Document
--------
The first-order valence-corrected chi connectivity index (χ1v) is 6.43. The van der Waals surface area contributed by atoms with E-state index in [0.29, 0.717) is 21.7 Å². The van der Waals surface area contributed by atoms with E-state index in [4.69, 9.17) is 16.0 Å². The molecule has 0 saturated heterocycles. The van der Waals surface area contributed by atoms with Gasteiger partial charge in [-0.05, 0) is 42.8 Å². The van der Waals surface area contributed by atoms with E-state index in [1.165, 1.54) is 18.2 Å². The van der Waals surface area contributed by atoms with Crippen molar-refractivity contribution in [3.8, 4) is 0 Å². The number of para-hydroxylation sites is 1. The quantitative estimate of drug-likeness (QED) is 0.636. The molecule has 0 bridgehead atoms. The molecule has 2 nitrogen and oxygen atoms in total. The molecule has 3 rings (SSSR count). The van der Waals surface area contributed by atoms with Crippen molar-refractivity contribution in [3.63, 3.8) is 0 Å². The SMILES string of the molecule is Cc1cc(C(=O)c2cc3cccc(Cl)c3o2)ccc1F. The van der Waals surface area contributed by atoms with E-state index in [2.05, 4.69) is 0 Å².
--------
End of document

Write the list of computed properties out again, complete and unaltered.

The first-order valence-corrected chi connectivity index (χ1v) is 6.43. The van der Waals surface area contributed by atoms with E-state index in [0.29, 0.717) is 21.7 Å². The van der Waals surface area contributed by atoms with E-state index in [4.69, 9.17) is 16.0 Å². The molecule has 0 saturated heterocycles. The van der Waals surface area contributed by atoms with Gasteiger partial charge in [-0.05, 0) is 42.8 Å². The van der Waals surface area contributed by atoms with E-state index in [1.165, 1.54) is 18.2 Å². The van der Waals surface area contributed by atoms with Crippen molar-refractivity contribution in [3.8, 4) is 0 Å². The number of para-hydroxylation sites is 1. The quantitative estimate of drug-likeness (QED) is 0.636. The molecule has 0 bridgehead atoms. The molecule has 2 nitrogen and oxygen atoms in total. The molecule has 3 rings (SSSR count). The van der Waals surface area contributed by atoms with Crippen molar-refractivity contribution in [3.63, 3.8) is 0 Å². The SMILES string of the molecule is Cc1cc(C(=O)c2cc3cccc(Cl)c3o2)ccc1F. The van der Waals surface area contributed by atoms with E-state index in [2.05, 4.69) is 0 Å².